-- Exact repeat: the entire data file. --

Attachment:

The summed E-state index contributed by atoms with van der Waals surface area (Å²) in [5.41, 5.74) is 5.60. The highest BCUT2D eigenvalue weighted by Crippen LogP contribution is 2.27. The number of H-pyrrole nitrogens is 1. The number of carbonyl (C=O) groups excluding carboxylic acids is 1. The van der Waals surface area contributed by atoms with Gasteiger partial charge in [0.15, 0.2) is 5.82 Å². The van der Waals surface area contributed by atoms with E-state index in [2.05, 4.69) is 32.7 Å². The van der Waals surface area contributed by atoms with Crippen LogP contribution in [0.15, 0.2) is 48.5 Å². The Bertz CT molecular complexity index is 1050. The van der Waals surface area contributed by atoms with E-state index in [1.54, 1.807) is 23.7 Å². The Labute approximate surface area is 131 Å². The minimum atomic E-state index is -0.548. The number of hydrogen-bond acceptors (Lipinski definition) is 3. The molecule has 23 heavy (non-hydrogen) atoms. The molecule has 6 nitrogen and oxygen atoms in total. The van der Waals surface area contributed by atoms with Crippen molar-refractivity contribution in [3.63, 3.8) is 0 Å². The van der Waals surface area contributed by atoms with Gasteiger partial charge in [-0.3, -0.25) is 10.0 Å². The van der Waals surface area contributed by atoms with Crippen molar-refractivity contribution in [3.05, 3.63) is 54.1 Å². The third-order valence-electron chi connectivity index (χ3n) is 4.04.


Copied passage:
The summed E-state index contributed by atoms with van der Waals surface area (Å²) in [5.41, 5.74) is 5.60. The highest BCUT2D eigenvalue weighted by Crippen LogP contribution is 2.27. The number of H-pyrrole nitrogens is 1. The number of carbonyl (C=O) groups excluding carboxylic acids is 1. The van der Waals surface area contributed by atoms with Gasteiger partial charge in [0.15, 0.2) is 5.82 Å². The van der Waals surface area contributed by atoms with E-state index in [2.05, 4.69) is 32.7 Å². The van der Waals surface area contributed by atoms with Crippen LogP contribution in [0.15, 0.2) is 48.5 Å². The Bertz CT molecular complexity index is 1050. The van der Waals surface area contributed by atoms with E-state index in [1.54, 1.807) is 23.7 Å². The Labute approximate surface area is 131 Å². The minimum atomic E-state index is -0.548. The number of hydrogen-bond acceptors (Lipinski definition) is 3. The molecule has 23 heavy (non-hydrogen) atoms. The molecule has 6 nitrogen and oxygen atoms in total. The van der Waals surface area contributed by atoms with Crippen molar-refractivity contribution in [3.63, 3.8) is 0 Å². The van der Waals surface area contributed by atoms with Gasteiger partial charge in [-0.3, -0.25) is 10.0 Å². The van der Waals surface area contributed by atoms with Crippen molar-refractivity contribution in [3.05, 3.63) is 54.1 Å². The third-order valence-electron chi connectivity index (χ3n) is 4.04.